Automatic Tubular Bells Given A MIDI Interface Too


We’ve got to say it… these tubular bells sound awful! They don’t really have a tight pitch center so they sound really out of tune to us. But we think that’s the failing of the instrument itself and not the work which [Tolaemon] did to automate the instrument.

There are three main parts to his project. The first, which is shown above, adds a hammer for each bell. The hammers are hinged, with one side being pulled by a solenoid in order to strike the bell. The second part of the hack also uses solenoids, dampening the bell’s ability to ring by pressing a felt pad up against the bottom of the tube. The final portion of the project brings it all home by adding MIDI control to the hardware.

The clip after the break gives a good overview of the different features including some preprogrammed playback as well as direct control of the instrument using an electric keyboard. This reminds us of that scratch-built solenoid xylophone.

[Thanks Jordi]

18 thoughts on “Automatic Tubular Bells Given A MIDI Interface Too

    1. I wonder if the way the tubes are mounted are causing the “off-key” sound? Are they mounted too rigidly? Do the felts suppress the vibrations before the sound envelope is fully formed? Are the tubes tuned for quarter tones instead of half tones? Perhaps some minor alterations could be made to the tubes to improve their tones…

    1. Those are most definitely out of tune. It may seem odd, but it seems idiophones like vibes/marimbas/chimes arent immune to losing tuning.

      I worked at a school teaching winter drumline for a few years and we had a vibe that had it’s middle C drop by a quartertone over a period of about 2 weeks.

      I’d be willing to bet he got the chimes secondhand and therefore are old like our vibes were.

      EIther that, or he may be getting a perfect seal on the bottom of the chimes when he dampens. A tube with a closed end has a different fundimental frequency than does a tube with both ends open. It does eem like the tuning gets worse when he dampens…

    2. Yes, it’s called ‘Tubular Bells’ but it uses a Glockenspiel, not a bell rack like this.

      I find it more interesting that it was the first album ever released by Virgin.

  1. Actually, I think that’s just how tubular bells sound. There’s a set on campus where I study and they play songs from time to time… it sounds just as bad. Same thing with any grandfather clock I’ve heard. I think it’s because the harmonics are different from any instrument we’re used to. A column of air or a vibrating string have fairly simple harmonics with the integer-fraction wavelengths, etc. It sounds natural–probably becasue we’re so used to it. Bells are different, I imagine. It would be interesting to look at the FFT of a note produced by these bells and analyze its harmonics and compare it with something like a xylophone or a guitar.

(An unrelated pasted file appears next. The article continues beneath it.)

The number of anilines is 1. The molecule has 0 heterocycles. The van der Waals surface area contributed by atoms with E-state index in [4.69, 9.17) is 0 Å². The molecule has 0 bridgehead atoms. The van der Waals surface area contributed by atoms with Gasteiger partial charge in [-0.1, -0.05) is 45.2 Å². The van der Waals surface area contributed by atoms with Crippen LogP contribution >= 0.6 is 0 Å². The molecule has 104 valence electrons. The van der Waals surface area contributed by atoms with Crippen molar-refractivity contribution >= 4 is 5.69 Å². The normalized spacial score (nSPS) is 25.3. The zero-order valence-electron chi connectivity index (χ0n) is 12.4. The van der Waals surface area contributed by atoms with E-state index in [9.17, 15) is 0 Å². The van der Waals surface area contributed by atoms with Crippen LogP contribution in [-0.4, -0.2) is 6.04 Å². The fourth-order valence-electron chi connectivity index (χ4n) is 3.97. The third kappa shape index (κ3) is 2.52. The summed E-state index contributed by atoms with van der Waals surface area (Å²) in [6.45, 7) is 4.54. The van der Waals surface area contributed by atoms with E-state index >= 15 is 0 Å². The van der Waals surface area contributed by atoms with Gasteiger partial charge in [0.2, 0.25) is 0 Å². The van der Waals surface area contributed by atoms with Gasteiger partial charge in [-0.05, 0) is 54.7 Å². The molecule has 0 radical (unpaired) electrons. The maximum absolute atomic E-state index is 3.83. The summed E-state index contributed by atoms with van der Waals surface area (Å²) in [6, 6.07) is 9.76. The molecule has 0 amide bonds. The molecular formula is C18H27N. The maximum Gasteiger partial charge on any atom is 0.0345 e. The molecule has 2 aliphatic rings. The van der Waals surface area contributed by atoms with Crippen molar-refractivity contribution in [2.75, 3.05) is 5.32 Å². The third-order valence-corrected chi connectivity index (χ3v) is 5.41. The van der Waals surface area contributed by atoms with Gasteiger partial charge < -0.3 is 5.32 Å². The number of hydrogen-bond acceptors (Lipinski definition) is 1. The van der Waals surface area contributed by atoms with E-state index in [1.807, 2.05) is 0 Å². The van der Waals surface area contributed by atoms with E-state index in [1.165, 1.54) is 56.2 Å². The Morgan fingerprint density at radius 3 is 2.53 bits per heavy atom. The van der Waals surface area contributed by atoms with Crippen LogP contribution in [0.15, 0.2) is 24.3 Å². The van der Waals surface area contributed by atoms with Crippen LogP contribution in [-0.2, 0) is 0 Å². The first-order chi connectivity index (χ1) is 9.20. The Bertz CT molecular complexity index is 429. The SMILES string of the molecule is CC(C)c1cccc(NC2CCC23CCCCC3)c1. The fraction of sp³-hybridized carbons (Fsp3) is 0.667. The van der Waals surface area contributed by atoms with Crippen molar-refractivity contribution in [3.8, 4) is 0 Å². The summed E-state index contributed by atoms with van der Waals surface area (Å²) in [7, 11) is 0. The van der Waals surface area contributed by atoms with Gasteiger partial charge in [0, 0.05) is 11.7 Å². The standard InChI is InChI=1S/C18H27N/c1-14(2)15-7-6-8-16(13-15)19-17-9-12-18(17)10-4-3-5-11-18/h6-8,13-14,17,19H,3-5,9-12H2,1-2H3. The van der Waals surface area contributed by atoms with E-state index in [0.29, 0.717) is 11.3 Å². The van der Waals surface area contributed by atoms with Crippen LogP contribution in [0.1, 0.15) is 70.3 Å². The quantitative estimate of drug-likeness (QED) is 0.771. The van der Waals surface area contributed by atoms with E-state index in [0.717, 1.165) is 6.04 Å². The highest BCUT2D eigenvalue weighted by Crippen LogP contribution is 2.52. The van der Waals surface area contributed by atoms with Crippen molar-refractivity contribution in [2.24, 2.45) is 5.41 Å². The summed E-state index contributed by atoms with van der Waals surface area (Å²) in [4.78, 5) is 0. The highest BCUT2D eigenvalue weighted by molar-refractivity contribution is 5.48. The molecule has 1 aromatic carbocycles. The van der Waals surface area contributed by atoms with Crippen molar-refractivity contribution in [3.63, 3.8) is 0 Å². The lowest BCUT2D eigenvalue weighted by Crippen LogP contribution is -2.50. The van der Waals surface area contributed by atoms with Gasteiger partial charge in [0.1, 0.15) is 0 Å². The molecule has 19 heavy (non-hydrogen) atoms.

Incidentally, the incredibly high tension in piano strings give their harmonics a slight non-linearity which is part of what makes the piano have such a distinctive sound. I can’t say for sure, but I think that’s why it’s easier to play giant chords on an organ than on a piano. It’s all interesting stuff.

  2. One: the strike spot is in a weird place, it’s usually at the top on the side.
    Two: the dampers are aggressive, too quick a decay.
    Three: the harmonics of the bells are mostly in the higher range of musical harmonics, like playing organ with no 8 foot stops and lots of partials like 1 3/5′ mixtures etc. Not that there is anything wrong with it. Musically you are supposed to fill in the missing fundamental with ground bass.
    He should look at a set of Deagen chimes, one solenoid does it all for each note.
    Damper is at the top also.

  3. They sound like wind chimes and I just had a really weird thought. What if you had a set of wind chimes with a hammer mechanically connected to a pinwheel/blade that used that wind power to play a melody.Probably a huge waste of time but it would be pretty neat.

    1. That’s what I was thinking. Most wind chimes aren’t tuned remotely close to what is necessary for an instrument. They may be assembled to produce a certain sound/chord, but they aren’t really meant for playing a song.

    1. Totally (tubular)!
      The placement of the impact point and the rigidity of the support has a great influence on the mellowness of the sound. It will only get as good as the tube themselves but I look forward to hearing better results after some “tuning”. Great start and a lot of effort.

Leave a Reply

Please be kind and respectful to help make the comments section excellent. (Comment Policy)

This site uses Akismet to reduce spam. Learn how your comment data is processed.